Craft Beer Chemistry

Craft Beer Chemistry

Are you overwhelmed by the selection in the beer aisle? Bacon-flavored stout? A quadruple IPA with absurdly high alcohol content? Pistachio cream ale? Craft brews are boldly going where
no beer has gone before! and all those different tastes come down to chemistry. If you drink responsibly this St. Patty’s day, you might even remember some
of these facts to impress your friends. [Reactions intro] Every beer, from the cheapest swill to the
wildest craft brew is made the same way: heat a grain in water until enzymes break down the starches into a sugar solution called a wort. Throw in some hops then add some yeast to turn your wort into a deliciously carbonated alcoholic beverage. Before that grain takes a bath, though, it gets malted. Now this isn’t your 50’s-style diner malt, either. Malting is the process of toasting the
grain to create flavor compounds. You can buy all kinds of malt, depending
on what kind of beer you want to make. Also important is temperature. When you dunk those malted grains into
that water, the temperature you heat them to can change up the taste of your beer. Certain enzymes that break down the
starches work with low heat, others only get activated at higher temperatures. Different enzymes, different taste. Then hops do the rest of the heavy lifting. You IPA lovers out there can thank two types
of compounds called alpha and beta acids for your favorite brew’s flavor. The main alpha acid is called humulone. Humulone has a soft bitter flavor that really makes a beer taste “hoppy”. Beta acids take longer to
contribute their flavor to a beer, so they play a more prominent role in aged brews. It’s not just bitter ales like IPAs that get hops. Even mild-mannered lagers need them. But bitterness is just one of the results of the chemical reactions that happen when hops meet wort. Essential oils are hops’ other crucial contribution. They add more complex flavors
than the acid’s bitterness. There are 22 different essential oils known to give aroma or flavor to beer. On to yeast. Yeast ferments beer by eating up the sugars and turning them into alcohol and carbon dioxide. So in a bottle or can, that carbon dioxide gives beer bubbles and a little bit of bite. Some beers, like stouts, have a creamier, thicker taste. To get that taste right out of the tap, brewers and bar owners replace most of that carbon dioxide with nitrogen gas. Nitro beer is one of the newest frontiers in craft brewing. Nitrogen gas is much less soluble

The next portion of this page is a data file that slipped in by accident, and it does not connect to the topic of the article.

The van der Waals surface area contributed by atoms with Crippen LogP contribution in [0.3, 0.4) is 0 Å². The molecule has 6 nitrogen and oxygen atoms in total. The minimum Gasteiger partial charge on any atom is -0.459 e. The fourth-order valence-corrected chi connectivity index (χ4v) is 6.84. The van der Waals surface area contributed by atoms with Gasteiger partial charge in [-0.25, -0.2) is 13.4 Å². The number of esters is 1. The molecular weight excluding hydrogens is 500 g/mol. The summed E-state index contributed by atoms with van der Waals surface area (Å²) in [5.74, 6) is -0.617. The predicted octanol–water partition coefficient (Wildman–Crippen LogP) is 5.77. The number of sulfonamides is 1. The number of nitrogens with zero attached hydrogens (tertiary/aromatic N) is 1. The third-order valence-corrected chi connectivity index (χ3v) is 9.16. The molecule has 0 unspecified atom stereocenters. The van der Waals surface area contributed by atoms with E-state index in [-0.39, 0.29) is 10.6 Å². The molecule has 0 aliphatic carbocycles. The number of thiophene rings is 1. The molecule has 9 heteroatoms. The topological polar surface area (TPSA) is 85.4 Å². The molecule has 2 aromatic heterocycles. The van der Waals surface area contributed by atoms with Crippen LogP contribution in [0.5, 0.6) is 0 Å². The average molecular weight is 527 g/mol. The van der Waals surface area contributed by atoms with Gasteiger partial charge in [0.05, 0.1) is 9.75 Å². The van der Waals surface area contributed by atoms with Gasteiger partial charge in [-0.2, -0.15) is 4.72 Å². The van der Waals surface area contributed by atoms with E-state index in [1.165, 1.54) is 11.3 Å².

in water than carbon dioxide. That means fewer overall bubbles in your beer, contributing to that creamy drinkability. Real quick, the green beer that pops up this time of year also has its roots in chemistry – Sadly it’s not leprechaun magic, but Di-molecules are extracted from plants or synthesized in a lab. Don’t forget, you don’t have to go to a bar to try a bunch of different beers. You can brew your own at home! Grab a homebrew kit and start experimenting. So you know what goes best with beer? Pizza. Check out our video on the chemistry of pizza, and for more booze facts, check
out the chemistry of champagne. Be sure to subscribe too for
a weekly dose of chemistry fun.

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9 Replies to “Craft Beer Chemistry”

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  2. Hops are unnecessary for beer production. Hops were once used for stabilizing the chemical reactions that may occur and thus preserving a beer. I.P.A.or India Pale Ale is known for being quite "hoppy". The hops were added as a way to preserve the beer as it was transported from Great Britain to India, as beer was rationed to soldiers in the British military in the 1800's and early 1900's. Modern refrigeration is more than capable of preserving beers for transport. Guits (Grut) and Sahti beers are examples of styles that do not use hops in the production.

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